When a child’s parents are divorced or separated, child support is a crucial means of ensuring that the child’s basic needs are met as they would be in a two-parent household. For parents, however, there may be uncertainty as to how child support obligations are determined. The parents may be unsure about who will be required to pay and how much, especially if there is a significant difference in income between the two parents or a recent change in their financial situation. Here, we help you understand how parental income plays a role in calculating Wisconsin child support payments.
Factors in Wisconsin Child Support Calculations
When calculating child support in Wisconsin, the first important consideration is the percentage of the year that the children spend in overnight placement with each parent. If the children are not placed with each parent for at least 25 percent of the year, or 92 overnights, the parties will not have shared physical placement of the child(ren); therefore, the parent with less than 25% of the overnights will be required to make monthly child support payments based on the number of children the parties have, using the following rates:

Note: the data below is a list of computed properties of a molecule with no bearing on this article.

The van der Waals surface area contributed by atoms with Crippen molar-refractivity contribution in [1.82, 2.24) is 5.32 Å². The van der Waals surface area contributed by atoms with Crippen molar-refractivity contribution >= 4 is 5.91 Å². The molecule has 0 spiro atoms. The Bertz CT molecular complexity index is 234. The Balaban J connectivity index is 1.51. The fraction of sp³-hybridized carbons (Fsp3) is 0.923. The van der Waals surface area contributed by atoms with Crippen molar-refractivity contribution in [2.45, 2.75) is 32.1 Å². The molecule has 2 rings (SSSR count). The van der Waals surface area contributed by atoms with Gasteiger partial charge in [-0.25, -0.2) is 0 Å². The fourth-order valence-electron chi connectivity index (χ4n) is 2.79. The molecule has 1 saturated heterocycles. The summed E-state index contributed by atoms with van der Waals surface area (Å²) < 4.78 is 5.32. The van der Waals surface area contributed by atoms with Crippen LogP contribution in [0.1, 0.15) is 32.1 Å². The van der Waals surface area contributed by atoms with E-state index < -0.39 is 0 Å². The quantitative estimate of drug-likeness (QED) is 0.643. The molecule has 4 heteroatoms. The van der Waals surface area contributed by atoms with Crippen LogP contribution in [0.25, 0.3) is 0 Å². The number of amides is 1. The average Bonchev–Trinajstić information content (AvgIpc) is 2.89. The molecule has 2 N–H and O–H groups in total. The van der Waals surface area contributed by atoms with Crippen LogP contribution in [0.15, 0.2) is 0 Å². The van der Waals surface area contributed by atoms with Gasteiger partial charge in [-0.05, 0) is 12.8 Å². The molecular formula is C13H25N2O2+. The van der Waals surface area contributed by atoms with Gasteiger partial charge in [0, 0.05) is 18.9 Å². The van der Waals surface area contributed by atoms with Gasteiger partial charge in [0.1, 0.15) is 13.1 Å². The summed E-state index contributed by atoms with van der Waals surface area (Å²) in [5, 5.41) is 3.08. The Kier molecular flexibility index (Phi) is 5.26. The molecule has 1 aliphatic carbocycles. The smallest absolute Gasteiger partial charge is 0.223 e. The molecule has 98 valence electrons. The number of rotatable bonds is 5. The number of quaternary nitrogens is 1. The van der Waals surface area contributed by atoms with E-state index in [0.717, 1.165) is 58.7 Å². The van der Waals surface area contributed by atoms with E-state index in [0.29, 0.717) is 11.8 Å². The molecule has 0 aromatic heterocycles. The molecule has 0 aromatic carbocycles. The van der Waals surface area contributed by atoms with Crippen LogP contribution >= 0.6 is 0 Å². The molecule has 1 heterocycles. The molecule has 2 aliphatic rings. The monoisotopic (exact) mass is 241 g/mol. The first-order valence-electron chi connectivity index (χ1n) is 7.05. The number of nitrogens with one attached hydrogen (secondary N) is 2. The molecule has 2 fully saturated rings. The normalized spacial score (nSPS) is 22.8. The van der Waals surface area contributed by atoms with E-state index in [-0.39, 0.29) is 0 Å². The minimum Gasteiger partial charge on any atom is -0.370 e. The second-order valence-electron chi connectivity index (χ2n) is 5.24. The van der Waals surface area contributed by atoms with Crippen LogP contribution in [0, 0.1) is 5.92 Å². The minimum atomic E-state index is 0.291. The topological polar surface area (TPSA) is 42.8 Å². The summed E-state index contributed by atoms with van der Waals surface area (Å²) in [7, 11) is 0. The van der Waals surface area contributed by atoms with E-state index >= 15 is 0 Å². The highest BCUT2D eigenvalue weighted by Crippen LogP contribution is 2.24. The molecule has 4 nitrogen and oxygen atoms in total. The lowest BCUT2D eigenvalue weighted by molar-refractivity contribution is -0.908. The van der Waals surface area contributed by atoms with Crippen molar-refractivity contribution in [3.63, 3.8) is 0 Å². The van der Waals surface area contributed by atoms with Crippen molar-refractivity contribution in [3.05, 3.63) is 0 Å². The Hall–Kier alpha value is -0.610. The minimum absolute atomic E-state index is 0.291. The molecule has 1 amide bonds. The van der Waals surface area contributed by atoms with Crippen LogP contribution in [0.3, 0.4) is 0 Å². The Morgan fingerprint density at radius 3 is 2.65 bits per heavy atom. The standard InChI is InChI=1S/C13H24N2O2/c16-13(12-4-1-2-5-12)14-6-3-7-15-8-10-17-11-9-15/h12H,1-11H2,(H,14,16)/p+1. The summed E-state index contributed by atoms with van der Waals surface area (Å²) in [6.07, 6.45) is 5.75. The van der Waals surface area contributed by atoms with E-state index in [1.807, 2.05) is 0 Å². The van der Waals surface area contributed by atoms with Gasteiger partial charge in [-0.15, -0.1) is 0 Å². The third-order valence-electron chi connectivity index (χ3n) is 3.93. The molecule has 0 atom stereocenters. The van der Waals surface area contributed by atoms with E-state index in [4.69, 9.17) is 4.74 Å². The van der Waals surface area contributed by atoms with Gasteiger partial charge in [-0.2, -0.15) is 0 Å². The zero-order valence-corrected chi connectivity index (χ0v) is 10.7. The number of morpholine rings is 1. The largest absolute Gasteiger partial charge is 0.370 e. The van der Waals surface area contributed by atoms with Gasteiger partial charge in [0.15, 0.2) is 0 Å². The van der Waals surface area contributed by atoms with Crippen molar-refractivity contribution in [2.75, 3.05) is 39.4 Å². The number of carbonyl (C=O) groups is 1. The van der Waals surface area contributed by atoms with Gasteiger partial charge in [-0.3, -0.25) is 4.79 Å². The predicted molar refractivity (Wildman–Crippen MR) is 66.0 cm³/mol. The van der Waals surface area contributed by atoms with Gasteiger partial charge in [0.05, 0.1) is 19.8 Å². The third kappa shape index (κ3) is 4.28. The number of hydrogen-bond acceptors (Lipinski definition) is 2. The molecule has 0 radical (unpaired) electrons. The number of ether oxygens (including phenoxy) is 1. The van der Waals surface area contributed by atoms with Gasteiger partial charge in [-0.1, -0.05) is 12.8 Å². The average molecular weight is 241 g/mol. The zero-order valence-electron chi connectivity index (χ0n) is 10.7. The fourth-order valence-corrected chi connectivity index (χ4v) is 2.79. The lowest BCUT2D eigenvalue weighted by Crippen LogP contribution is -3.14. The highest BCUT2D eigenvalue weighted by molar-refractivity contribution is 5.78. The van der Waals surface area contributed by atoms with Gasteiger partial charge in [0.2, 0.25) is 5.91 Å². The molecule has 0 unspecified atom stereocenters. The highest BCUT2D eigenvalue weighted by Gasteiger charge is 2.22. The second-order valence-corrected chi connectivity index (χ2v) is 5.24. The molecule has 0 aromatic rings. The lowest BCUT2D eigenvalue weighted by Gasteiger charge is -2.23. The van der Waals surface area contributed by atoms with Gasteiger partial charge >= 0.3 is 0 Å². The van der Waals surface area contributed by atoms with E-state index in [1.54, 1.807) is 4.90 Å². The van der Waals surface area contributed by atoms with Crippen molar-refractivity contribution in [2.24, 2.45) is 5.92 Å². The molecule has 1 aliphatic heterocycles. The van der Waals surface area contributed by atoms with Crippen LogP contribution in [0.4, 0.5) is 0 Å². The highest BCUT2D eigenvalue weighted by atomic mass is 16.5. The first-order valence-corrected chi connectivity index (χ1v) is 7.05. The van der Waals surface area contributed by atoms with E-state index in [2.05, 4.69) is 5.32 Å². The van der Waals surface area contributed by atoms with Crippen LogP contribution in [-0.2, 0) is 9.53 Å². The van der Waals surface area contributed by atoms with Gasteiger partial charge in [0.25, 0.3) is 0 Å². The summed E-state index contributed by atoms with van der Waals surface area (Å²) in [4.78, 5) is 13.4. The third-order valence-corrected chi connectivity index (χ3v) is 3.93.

- 17 percent of income for 1 child
- 25 percent of income for 2 children
- 29 percent of income for 3 children
- 31 percent of income for 4 children
- 34 percent of income for 5 children or more
If, however, the children are placed with both parents for at least 92 overnights throughout the year, the parents are considered to share physical placement, and the payment calculation becomes more complicated:
- First, each parent’s monthly income is multiplied by the above percentages based on the number of children.
- Second, the resulting amounts are each multiplied by 1.5 to account for the children’s basic support costs.
- Third, the resulting amounts are multiplied by the percentage of time the children are placed with the other parent.
- At this point, whichever parent has a higher resulting amount will pay support to the other. The payment amount is calculated by subtracting the lower parent’s amount from the higher parent’s amount.
Since this calculation factors in both parents’ incomes, disagreements may arise if one parent has voluntarily taken a pay cut or voluntarily stopped working. In these cases, the case may be made to the court that calculations should consider the parent’s ability to earn based on their income history, education, health, and the job market, rather than only considering their actual current income.
Contact an Appleton Family Law Attorney
At [[title]], we know how important it is to provide for your children, but we also do not want you to suffer under an unfair child support arrangement. We can help you ensure that calculations are made fairly, based on an accurate understanding of the underlying law and each parent’s ability to provide for their children. Contact an experienced Green Bay child support lawyer today at 920-739-7366.